My mother wouldn’t watch the boxing,
Though my father liked to box…¹
He learned his skills in childhood²
Knew how to take the knocks.
This noble, nimble sport of kings
A fast and entertaining thing,
Quite balletic in its way
And packing quite a sting.
He’d air-punch round the kitchen,
Telling boyhood fighting stories,
Followed through with further tales
Of adult fairground glories:
Wondering gamely with his mate
On weekend nights from fair to fete
Taking on those sideshow stars
Who boasted just how good they are…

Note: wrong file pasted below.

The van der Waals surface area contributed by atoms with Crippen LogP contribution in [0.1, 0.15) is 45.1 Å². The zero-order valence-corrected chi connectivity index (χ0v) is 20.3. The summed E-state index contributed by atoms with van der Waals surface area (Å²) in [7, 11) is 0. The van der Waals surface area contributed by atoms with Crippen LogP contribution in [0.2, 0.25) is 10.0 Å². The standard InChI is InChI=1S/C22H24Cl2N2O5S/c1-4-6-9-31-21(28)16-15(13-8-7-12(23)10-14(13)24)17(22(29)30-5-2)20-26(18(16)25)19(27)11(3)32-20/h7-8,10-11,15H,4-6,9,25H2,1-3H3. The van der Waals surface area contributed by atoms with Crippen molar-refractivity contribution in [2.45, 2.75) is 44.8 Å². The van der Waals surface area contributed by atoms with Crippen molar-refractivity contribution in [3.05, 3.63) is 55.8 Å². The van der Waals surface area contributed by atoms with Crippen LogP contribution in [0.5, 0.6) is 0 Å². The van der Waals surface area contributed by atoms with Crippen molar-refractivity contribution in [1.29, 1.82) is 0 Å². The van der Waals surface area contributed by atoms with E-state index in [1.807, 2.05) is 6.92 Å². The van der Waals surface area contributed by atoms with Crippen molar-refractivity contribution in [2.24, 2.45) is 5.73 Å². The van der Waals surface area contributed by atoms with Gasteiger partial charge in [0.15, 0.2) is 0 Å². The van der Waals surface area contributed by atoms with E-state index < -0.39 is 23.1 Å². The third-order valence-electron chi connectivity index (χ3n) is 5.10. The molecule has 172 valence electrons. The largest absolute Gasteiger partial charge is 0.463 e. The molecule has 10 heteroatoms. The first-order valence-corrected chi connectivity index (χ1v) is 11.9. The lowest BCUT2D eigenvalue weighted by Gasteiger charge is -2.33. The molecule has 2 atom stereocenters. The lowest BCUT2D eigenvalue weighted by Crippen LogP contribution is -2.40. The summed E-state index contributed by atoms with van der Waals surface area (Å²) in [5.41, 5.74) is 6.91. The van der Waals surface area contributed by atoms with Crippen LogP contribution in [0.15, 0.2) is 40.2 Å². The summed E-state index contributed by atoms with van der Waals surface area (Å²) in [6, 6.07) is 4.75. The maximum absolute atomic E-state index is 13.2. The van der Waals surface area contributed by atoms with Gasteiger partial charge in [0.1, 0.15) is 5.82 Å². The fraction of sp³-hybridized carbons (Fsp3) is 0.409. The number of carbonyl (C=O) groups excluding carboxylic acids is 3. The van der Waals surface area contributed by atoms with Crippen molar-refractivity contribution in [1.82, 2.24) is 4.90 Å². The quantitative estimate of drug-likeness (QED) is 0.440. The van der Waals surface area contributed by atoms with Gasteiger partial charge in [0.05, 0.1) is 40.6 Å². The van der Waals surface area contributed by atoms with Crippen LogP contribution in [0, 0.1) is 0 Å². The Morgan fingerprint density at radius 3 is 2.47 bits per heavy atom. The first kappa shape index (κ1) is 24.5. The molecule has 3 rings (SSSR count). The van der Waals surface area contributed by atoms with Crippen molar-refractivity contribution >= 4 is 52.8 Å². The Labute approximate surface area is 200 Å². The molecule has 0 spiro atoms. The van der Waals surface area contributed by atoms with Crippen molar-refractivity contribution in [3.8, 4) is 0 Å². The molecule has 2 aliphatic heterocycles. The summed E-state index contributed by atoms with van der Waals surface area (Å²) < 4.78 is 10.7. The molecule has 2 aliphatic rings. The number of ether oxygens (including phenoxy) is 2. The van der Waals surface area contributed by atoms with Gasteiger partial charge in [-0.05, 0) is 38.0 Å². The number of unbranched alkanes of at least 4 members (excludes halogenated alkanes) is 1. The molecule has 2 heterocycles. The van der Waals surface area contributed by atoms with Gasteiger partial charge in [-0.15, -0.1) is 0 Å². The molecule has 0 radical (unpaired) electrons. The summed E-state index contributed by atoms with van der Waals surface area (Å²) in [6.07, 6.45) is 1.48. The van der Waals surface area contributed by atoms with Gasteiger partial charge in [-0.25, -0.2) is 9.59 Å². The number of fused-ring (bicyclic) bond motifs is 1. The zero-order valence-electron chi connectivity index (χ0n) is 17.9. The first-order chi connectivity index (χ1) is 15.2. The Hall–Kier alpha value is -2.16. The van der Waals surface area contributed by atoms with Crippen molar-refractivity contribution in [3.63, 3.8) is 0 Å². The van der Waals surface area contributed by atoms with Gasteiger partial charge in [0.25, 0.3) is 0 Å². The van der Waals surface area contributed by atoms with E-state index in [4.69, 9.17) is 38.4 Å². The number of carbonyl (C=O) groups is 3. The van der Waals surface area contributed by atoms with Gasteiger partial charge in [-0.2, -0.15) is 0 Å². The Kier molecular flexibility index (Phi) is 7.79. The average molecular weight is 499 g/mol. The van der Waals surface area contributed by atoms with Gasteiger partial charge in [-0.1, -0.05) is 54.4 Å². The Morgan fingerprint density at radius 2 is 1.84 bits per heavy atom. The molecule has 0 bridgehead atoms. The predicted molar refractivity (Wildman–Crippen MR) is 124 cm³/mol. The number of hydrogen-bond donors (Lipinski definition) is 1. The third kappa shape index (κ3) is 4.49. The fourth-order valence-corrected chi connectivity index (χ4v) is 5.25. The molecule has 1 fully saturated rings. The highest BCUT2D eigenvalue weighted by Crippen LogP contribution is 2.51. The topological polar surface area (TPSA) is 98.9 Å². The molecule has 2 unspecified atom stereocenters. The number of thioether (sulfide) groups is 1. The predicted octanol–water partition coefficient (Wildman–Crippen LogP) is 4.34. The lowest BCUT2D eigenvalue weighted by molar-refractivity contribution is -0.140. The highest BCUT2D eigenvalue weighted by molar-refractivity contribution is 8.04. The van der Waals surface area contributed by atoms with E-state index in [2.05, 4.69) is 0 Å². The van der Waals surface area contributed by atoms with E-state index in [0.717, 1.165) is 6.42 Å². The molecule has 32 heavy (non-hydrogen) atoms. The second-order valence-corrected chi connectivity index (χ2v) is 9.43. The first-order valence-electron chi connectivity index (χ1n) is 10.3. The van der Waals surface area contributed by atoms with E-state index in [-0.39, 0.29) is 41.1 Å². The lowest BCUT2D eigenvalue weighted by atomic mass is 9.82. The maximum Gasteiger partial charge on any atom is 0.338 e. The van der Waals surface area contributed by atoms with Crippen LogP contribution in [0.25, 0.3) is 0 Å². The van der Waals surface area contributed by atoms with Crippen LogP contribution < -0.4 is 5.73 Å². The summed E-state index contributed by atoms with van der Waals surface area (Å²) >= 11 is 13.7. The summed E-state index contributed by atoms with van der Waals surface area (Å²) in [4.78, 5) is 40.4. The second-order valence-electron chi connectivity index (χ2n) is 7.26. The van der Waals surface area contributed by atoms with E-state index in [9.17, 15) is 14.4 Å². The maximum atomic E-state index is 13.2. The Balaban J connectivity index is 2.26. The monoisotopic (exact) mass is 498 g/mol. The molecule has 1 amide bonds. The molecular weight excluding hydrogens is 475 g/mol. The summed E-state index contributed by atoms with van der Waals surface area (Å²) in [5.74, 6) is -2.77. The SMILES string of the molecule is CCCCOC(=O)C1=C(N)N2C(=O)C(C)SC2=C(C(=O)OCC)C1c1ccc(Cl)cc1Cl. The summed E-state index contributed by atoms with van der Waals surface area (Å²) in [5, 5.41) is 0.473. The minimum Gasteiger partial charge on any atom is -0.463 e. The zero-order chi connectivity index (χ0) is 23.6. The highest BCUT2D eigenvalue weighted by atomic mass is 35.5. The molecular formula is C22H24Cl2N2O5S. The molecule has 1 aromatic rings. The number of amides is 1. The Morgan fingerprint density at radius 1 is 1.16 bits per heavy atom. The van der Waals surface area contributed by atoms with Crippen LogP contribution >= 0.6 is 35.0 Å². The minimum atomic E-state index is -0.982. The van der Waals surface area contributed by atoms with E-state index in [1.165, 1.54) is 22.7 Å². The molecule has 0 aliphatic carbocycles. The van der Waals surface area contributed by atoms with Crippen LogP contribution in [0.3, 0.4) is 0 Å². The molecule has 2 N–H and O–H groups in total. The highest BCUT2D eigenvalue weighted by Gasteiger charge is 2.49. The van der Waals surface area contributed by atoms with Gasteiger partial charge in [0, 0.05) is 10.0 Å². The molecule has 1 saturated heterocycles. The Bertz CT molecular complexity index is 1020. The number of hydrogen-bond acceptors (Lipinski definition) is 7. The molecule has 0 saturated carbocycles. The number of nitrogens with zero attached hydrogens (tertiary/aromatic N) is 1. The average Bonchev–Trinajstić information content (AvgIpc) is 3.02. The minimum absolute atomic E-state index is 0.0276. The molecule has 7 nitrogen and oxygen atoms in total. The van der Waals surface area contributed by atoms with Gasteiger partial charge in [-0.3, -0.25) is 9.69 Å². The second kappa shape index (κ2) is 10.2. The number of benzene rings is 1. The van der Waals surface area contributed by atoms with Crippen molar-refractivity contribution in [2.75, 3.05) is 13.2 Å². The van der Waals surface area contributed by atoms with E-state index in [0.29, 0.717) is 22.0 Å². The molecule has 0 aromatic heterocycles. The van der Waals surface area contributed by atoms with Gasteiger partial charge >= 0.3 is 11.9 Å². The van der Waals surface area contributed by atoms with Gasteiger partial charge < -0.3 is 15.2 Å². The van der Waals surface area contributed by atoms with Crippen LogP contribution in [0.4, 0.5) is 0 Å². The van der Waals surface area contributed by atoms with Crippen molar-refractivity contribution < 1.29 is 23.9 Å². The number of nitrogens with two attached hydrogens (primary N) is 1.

And turning up with Sunday lunch
To compensate for every punch,
The prizes for his boxing feats
A fiver or a joint of meat(!)
My mother, meanwhile, stayed behind,
Thoughts of damage on her mind:
Although I’m sure proud in the end
She could not, would not, dare attend.
Over later years conceding
Father’s interest not receding,
She knitted quietly in the lounge
While watching Ali take his crowns.
Now, with the passing of The Greatest
I find myself wondering if dad and his mate
Will finally meet the man they admired
Whose will, faith and skills had so inspired.
Three old fellows with much to share,
In faith and challenge
Together up there.
¹ The opening lines of Jeanette Winterson’s novel, ‘Oranges Are Not The Only Fruit’
² At boarding school in India. I remember as a child stumbling across battered, tarnished trophies in the garage.